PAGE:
Structural and temporal interpretations of the Wissahickon Formation: the first 100 years
Blackmer, Gale C., Bureau of Topographic and Geologic Survey, 3240 Schoolhouse Rd, Middletown, PA 17057.
Two main themes run through the history of structural interpretation of the Wissahickon Formation: the nature of its basal contact; and the model used to describe regional structures of the Wissahickon and associated basement massifs. Structural interpretation throughout is influenced by current ideas about stratigraphy, formation age, and structural models.
Bascom (1902) assigned a Silurian age to the Wissahickon, noting that it conformably overlies “limestone” correlated with the Chester Valley limestones, known by fossils to be Cambrian-Silurian. By 1909, she had decided that metamorphism and “eruptive material” within the Wissahickon required it to be Precambrian, lying above the younger rocks in overturned synclines. Bliss and Jonas (1916) changed the basal contact to an overthrust, analogous to structures in the southern Appalachians, Scotland and Scandinavia. In 1923, the same authors assigned the Wissahickon and all underlying metasediments to the Precambrian, abandoning the overthrust and interpreting all contacts as depositional. Bascom and Stose (1932) kept these ages, showing the regional structures as asymmetric, overturned folds. McKinstry (1961) and Mackin (1962) were influenced by Alpine structures in their classic interpretations of the basement massifs as refolded nappes. Using modern thermobarometric techniques, Alcock (1994) identified a metamorphic discontinuity at the base of the Wissahickon, and determined that it could not be in stratigraphic contact with the underlying metasediments. Field observations and local gravity surveys led him to reinstate the overthrust. In a regional mapping study, Blackmer (2004) found no structural discontinuity and some evidence for stratigraphic transition at the base of the Wissahickon. She removed the overthrust, and interpreted the basement massifs as sheath folds and hanging-wall antiforms.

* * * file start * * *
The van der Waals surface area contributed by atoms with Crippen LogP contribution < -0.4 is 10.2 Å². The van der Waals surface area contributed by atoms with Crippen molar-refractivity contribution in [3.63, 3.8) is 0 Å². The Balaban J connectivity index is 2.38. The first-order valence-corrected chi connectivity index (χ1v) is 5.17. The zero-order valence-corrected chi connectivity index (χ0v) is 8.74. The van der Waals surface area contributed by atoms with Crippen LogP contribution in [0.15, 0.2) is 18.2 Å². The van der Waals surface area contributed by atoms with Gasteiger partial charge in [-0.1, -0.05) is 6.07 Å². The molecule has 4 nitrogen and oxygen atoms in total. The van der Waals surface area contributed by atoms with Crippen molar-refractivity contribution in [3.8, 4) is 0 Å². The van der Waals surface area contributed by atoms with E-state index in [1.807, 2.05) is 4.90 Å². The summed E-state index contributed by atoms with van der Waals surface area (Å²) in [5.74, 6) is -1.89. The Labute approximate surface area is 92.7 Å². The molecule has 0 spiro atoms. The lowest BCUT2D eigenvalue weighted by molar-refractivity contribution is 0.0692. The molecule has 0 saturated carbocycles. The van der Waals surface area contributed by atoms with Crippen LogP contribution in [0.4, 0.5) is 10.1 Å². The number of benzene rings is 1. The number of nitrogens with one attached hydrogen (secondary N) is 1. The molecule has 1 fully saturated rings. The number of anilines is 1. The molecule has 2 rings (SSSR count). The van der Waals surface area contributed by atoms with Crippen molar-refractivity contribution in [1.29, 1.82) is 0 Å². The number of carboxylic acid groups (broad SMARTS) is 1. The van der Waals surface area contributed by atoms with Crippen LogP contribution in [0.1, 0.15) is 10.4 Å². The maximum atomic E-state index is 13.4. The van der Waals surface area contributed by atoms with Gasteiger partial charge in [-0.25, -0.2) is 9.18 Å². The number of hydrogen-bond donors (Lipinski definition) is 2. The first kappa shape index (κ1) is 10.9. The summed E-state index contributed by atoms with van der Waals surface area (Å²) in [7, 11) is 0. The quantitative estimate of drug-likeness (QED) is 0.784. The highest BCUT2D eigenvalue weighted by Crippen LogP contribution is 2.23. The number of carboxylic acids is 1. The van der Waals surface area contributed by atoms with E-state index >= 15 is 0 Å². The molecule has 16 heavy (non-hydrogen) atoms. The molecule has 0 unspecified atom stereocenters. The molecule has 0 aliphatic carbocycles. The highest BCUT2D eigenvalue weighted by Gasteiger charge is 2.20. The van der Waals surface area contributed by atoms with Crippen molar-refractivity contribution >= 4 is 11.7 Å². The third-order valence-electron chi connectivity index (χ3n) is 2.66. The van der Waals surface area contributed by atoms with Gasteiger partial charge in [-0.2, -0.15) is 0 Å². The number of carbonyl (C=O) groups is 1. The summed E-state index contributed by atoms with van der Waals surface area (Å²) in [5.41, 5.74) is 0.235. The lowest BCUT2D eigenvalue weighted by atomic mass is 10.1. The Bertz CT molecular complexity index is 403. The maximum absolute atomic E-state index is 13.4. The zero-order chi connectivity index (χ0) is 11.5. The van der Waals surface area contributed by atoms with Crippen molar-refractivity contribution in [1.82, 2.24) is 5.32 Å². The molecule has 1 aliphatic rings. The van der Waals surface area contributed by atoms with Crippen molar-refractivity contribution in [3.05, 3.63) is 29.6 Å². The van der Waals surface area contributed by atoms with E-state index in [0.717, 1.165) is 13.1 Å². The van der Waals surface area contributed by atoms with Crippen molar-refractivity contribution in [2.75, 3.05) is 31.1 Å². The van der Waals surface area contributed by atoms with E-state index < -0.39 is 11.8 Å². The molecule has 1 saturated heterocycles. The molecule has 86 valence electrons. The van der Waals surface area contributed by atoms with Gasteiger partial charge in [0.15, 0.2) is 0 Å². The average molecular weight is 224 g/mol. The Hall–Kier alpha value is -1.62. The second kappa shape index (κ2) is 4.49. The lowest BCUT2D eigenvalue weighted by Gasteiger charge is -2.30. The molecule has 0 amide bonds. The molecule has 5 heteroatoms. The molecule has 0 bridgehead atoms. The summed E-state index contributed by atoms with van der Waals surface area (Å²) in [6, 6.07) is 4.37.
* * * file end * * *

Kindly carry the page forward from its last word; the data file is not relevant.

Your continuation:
The depositional age of the Wissahickon remains uncertain. Metamorphism dated by monazite growth gives an Ordovician upper limit. Interlayered amphibolites with continental initial-rift geochemistry suggest an Iapetan rifting association and Neoproterozoic-Cambrian age. Despite our modern isotopic techniques, we have barely improved on Bascom's 1902 conclusion that the Wissahickon “…is either pre-Cambrian or Lower Silurian.”
Oral presentation presented at the 2006 Philadelphia Annual Meeting (22–25 October 2006)